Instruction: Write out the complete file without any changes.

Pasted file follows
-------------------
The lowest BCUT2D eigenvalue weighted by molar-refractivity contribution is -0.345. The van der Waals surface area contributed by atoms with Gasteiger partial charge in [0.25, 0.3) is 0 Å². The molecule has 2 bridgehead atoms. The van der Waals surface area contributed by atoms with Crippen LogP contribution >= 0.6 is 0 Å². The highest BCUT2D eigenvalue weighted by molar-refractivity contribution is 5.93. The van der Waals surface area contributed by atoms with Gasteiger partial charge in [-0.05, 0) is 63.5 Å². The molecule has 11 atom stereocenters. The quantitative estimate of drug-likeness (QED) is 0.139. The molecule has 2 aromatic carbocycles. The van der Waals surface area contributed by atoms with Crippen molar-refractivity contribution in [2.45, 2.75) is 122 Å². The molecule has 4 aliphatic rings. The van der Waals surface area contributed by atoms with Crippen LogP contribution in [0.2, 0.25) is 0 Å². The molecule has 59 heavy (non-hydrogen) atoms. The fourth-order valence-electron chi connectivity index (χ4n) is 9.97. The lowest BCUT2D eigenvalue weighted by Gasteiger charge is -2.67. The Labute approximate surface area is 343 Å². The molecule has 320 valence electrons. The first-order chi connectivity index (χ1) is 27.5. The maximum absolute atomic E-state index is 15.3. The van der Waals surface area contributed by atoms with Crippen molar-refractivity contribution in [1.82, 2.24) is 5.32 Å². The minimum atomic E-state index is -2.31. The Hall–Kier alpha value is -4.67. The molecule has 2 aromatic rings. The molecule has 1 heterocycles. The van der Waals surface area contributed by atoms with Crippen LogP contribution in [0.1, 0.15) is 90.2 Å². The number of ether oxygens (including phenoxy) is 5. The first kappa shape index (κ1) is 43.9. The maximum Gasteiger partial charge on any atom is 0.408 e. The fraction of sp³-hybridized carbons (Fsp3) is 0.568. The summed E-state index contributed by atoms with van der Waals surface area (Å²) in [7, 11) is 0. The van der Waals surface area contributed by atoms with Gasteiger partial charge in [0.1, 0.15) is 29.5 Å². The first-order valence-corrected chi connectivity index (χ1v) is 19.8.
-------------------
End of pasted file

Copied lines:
The lowest BCUT2D eigenvalue weighted by molar-refractivity contribution is -0.345. The van der Waals surface area contributed by atoms with Gasteiger partial charge in [0.25, 0.3) is 0 Å². The molecule has 2 bridgehead atoms. The van der Waals surface area contributed by atoms with Crippen LogP contribution >= 0.6 is 0 Å². The highest BCUT2D eigenvalue weighted by molar-refractivity contribution is 5.93. The van der Waals surface area contributed by atoms with Gasteiger partial charge in [-0.05, 0) is 63.5 Å². The molecule has 11 atom stereocenters. The quantitative estimate of drug-likeness (QED) is 0.139. The molecule has 2 aromatic carbocycles. The van der Waals surface area contributed by atoms with Crippen molar-refractivity contribution in [2.45, 2.75) is 122 Å². The molecule has 4 aliphatic rings. The van der Waals surface area contributed by atoms with Crippen LogP contribution in [0.2, 0.25) is 0 Å². The molecule has 59 heavy (non-hydrogen) atoms. The fourth-order valence-electron chi connectivity index (χ4n) is 9.97. The lowest BCUT2D eigenvalue weighted by Gasteiger charge is -2.67. The Labute approximate surface area is 343 Å². The molecule has 320 valence electrons. The first-order chi connectivity index (χ1) is 27.5. The maximum absolute atomic E-state index is 15.3. The van der Waals surface area contributed by atoms with Crippen molar-refractivity contribution in [1.82, 2.24) is 5.32 Å². The minimum atomic E-state index is -2.31. The Hall–Kier alpha value is -4.67. The molecule has 2 aromatic rings. The molecule has 1 heterocycles. The van der Waals surface area contributed by atoms with Crippen LogP contribution in [0.1, 0.15) is 90.2 Å². The number of ether oxygens (including phenoxy) is 5. The first kappa shape index (κ1) is 43.9. The maximum Gasteiger partial charge on any atom is 0.408 e. The fraction of sp³-hybridized carbons (Fsp3) is 0.568. The summed E-state index contributed by atoms with van der Waals surface area (Å²) in [7, 11) is 0. The van der Waals surface area contributed by atoms with Gasteiger partial charge in [0.1, 0.15) is 29.5 Å². The first-order valence-corrected chi connectivity index (χ1v) is 19.8.